Each pathogen relies on a unique set of strategies and surface & secreted molecules that enable it to colonize and infect host cells, which are collectively known as “virulence factors.”
Studying these strategies helps scientists unravel the disease mechanism, identify diagnostic markers and expose new therapeutic targets.
Recently, researchers from Children’s Cancer Hospital 57357 and The British University in Egypt teamed up on a study revealing new insights on virulence factors of Enterococcus faecalis, a common hospital-acquired pathogen.
Under normal conditions, E. faecalis microbes live harmlessly inside our gastrointestinal tract, and might even have healthy effects on the GI system. However, when the immune system is compromised or when the bacteria are in an organ to which they do not usually have access, they seize the opportunity by deploying their virulence molecules causing several diseases, especially urinary tract infections. These infections usually sweep in hospitals, complicating the treatment of patients with serious conditions, like cancer.
In this study, the team collected 60 urinary samples of E. faecalis from Egyptian clinical laboratories after obtaining the required ethical approvals.
Thereafter, they cultured the bacteria in a proper environment in the lab that allows it to grow and spread out its virulence arsenal, so the team could analyze it. Concurrently, the team extracted the genetic material from the samples, looking for the concorded genes of these virulence features.
“Correlating the virulence factors to its genetic basis is essential to help us zoom into the main diagnostic genes, and might also reveal therapeutic targets.” Says Ramy Aziz head of immunology and microbiology research program in CCHE 57, and the corresponding author on the paper.
The results confirm that the ability of E. faecalis to adhere to the host tissues is an essential strategy for its pathogenesis. All isolates were able to form a thin, sticky layer of bacteria known as a biofilm, which can irreversibly attach to the inner wall of the urinary tract, enabling bacteria to resist flushing by urine. Moreover, all isolates harbored two adherence-related genes.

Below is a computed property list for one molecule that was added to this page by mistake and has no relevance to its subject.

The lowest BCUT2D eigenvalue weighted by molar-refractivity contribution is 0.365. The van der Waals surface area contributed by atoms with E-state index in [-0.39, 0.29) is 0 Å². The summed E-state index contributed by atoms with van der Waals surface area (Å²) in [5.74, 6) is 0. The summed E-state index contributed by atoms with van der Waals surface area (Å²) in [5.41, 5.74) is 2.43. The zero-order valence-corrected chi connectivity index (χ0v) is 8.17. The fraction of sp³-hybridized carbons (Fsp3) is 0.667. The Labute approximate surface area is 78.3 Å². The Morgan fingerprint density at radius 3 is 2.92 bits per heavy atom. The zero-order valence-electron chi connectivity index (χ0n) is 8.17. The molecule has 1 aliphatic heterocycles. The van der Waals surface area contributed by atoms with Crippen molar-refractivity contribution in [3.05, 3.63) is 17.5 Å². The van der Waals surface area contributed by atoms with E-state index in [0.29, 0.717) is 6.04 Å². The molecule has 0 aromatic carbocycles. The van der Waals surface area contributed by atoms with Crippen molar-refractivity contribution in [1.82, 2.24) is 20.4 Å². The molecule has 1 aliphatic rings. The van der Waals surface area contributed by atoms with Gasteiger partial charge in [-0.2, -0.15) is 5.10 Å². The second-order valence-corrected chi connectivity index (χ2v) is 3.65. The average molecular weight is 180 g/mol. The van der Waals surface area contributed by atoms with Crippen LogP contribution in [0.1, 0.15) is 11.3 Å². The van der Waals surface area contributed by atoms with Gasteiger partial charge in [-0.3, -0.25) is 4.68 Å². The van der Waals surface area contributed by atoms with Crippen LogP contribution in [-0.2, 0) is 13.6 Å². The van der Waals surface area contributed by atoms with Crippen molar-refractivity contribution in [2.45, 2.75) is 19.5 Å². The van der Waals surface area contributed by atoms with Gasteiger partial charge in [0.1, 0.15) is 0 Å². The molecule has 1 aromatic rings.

Releasing cytolysin toxin that can harm and rupture red blood cells is another virulent feature of E. faecalis that can increase the infection severity. The lysis of blood cells known as hemolysis was significantly correlated with the presence of the cytolysin-encoding gene (cyl), which suggests using cyl as a biomarker, the researchers conclude.
However, not all virulence features could be easily inferred through the genes. For instance, the activity of the bacterial gelatinase enzyme that plays an important role in spreading the virus through the body was absent in most isolates, although the gelatinase gene (gelE) was present in almost all of them.
“Some genes might be present but are not active, and [some virulence features are controlled by a complex network of genes,” Aziz said.
For future research, Aziz and his team intend to sequence the whole genome of the E. faecalis isolates with the hope of uncovering new valid biomarkers that could aid in accurate timely diagnosis.